5 Unusual Ways to Learn a Language on PC or Mobile
Learning a new language has been proven to kick start your stagnated brain into thinking anew. Little-used parts of your brain get much-needed exercise, and in turn, you come up with new ideas and solutions. Of course, learning a new language is hard work. But there are some apps and tools to make it easier.
If you’re serious about picking up a new tongue, then Duolingo is the best app to systematically learn it . But you might not have the time, energy, or inclination to do it so seriously. There has to be a more fun way, right?
A few developers have come up with creative solutions to this problem. Some apps integrate themselves into your daily routine. Others turn language-learning into a game. Choose the method that works for you, and you’ll soon find yourself with the ability to speak a whole new language.
1. Flash Academy (Android, iOS): Short Lessons, Games, and an “Object Translator”
Learning a language as an independent adult is much different from learning in school. You don’t have a dedicated time slot, you probably have short bursts of time instead. You can’t take tests, but you could try a few exercises. And you don’t have a teacher to ask random questions to. Flash Academy has cool solutions to all these problems.
Flash Academy presents five-minute lessons for you to learn one aspect about the chosen language, and then move on. You can keep doing this as long as you want. The app also encourages you to play excellent word games instead of taking tests. It’s a fun way to practice what you’ve picked up.
The impressive part of Flash Academy is the “Object Translator” . Point your camera at an object and it’ll attempt to figure out what it is, and give you the translated word for it.
2. Wordeys (Web, Mobile): Make Your Own Flash Cards
You might not always need to learn a new language entirely, but only a few words or phrases in it. Wordeys lets you make customized flash cards which you can then use to learn and review your lessons.
Flash cards are exceptionally useful for short lessons. Log in to Wordeys and you’ll get a list of empty slots. Write something in English, and write the translation for it in the corresponding box, or ask Google Translate to fetch it for you automatically. Once you prepare your list, you can fire up Wordeys at any time and start learning your language. Choose either your local or foreign language from the list to test yourself; basically, you can use either side of the “flash card”.
Wordeys works beautifully on both desktop as well as mobile web browsers, so you don’t even need an app to use it. Plus, it’s completely free to make as many words and lists as you want.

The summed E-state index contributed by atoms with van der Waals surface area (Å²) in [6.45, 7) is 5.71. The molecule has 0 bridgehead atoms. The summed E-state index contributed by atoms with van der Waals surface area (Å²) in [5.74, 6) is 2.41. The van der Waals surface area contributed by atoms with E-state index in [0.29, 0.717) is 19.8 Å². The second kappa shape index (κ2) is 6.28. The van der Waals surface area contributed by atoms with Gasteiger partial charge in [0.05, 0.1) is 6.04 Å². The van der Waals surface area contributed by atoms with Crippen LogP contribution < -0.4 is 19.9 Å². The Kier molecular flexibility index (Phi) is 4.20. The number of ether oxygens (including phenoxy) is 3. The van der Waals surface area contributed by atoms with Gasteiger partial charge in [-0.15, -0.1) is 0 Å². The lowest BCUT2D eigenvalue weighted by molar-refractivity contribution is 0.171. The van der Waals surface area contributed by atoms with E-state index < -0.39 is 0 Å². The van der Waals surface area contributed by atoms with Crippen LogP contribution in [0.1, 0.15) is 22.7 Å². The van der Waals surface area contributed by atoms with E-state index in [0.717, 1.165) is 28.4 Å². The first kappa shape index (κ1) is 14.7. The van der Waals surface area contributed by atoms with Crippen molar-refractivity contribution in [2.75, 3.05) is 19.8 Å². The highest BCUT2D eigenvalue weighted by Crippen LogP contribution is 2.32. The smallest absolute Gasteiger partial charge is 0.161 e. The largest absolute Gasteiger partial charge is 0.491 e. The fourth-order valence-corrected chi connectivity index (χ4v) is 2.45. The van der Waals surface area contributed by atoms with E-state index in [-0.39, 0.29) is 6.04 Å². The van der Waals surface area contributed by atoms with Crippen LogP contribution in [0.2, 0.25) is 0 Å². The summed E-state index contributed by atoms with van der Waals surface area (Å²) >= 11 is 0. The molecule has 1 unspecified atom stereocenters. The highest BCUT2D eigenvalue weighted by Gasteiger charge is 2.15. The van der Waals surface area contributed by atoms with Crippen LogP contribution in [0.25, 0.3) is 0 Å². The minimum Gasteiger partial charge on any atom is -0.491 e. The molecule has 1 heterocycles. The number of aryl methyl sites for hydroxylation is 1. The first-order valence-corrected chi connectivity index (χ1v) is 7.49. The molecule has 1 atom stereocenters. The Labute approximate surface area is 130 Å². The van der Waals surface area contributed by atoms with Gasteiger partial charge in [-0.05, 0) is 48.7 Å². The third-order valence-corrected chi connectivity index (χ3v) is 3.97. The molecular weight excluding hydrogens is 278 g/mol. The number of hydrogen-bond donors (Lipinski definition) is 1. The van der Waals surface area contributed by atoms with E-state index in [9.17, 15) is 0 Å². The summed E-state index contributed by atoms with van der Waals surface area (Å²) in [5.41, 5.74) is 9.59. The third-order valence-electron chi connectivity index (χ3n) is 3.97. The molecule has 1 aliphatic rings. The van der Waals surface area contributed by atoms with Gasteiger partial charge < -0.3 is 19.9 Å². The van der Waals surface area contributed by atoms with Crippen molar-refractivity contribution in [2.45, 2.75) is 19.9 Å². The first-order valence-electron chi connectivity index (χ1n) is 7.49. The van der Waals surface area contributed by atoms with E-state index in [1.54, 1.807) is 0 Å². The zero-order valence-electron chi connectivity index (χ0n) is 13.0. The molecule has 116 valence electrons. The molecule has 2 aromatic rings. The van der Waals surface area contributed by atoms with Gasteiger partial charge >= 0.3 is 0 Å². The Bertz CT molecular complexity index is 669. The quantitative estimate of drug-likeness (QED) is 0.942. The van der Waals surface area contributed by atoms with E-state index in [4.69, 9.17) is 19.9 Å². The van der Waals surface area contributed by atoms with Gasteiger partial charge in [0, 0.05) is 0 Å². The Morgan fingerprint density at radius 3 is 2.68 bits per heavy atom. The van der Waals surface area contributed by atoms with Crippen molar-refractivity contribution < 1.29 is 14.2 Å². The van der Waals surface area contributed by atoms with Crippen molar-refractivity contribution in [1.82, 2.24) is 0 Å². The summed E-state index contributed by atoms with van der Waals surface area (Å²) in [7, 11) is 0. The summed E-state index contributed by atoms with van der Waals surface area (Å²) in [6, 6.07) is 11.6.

3. Flipword (Chrome): Changes a Few Words on Any Web Page to Help You Revise Lessons
Once you have picked up the basics of a language with any of the above apps, you need to keep using it on a regular basis. That’s the only way you remember it and improve upon it. Flipword, a free Chrome extension, helps in this by changing a few words in every page to your desired language.
By doing this, the bulk of the page remains the same. So, it’s not like using Google Translate for a cold-turkey lesson or revision. It’s easier and more accessible. The changed words are clearly marked. Hover over them to see the replaced word, its pronunciation, or even small lessons. Flipword also includes typing practice, speaking practice with your computer’s microphone, and YouTube lessons.
Currently, Flipword supports only English, Spanish, and Chinese as its languages. Still, its simplicity makes it wonderful to use. And remember, you can use Chrome extensions in Opera or other Chromium-based browsers.
4. Lingvo.TV (Chrome): Watch Netflix, Amazon, or YouTube to Learn a Language
Forget “Netflix and chill” , it’s time to Netflix and learn. You’ve probably seen a few foreign language movies, but the subtitles help you out. If you already learnt the dialect, though, then test yourself. Even the subtitles are going to be in the foreign language now!
Lingvo needs you to install the Chrome extension on your browser, and its mobile app on your phone. Once the movie starts, its sound and subtitles will both be in the foreign language. Lingvo says this makes learning easier and activates your visual memory. Meanwhile, on your phone, you can tap the subtitles to get the English translation of any word or phrase.
It’s a radical method to challenge yourself as you learn. Lingvo currently works with select movies on Netflix, Amazon Prime Video, and YouTube . Of course, you’ll need a Netflix or Amazon Prime subscription to use either.
Download — Lingvo TV for Chrome (Free)
5. Duolir (iOS): Human-Crafted Subtitles for Foreign Language Books
A movie with subtitles might not exactly be the flow you’re looking for. So how about reading a book in a foreign language? Only this time, you’ll be able to tap on any sentence to get a translation, written specifically for that by an actual person.
Subtitles in foreign languages can get messy, after all. When left to a computer algorithm, it sometimes loses the nuance of the language, which is essential for books. That’s why all Duolir’s translations are curated by humans who know both the languages.
Only a few of the books on Duolir are free though. Once you finish with those, which can be a decent trial of the app, you’ll need to buy the rest to read them.
Download — Duolir for iPhone or iPad (Free) [No Longer Available]
How Has Learning a Language Helped You?
All right linguists of MakeUseOf, let’s weigh in here. Which of the above or other apps do you swear by when you want to learn a new language? More importantly, we would love to know what effect it had on you.
Did you learn something new about yourself? Did it help you think outside the box or think more creatively in general? Was it useful when you travelled?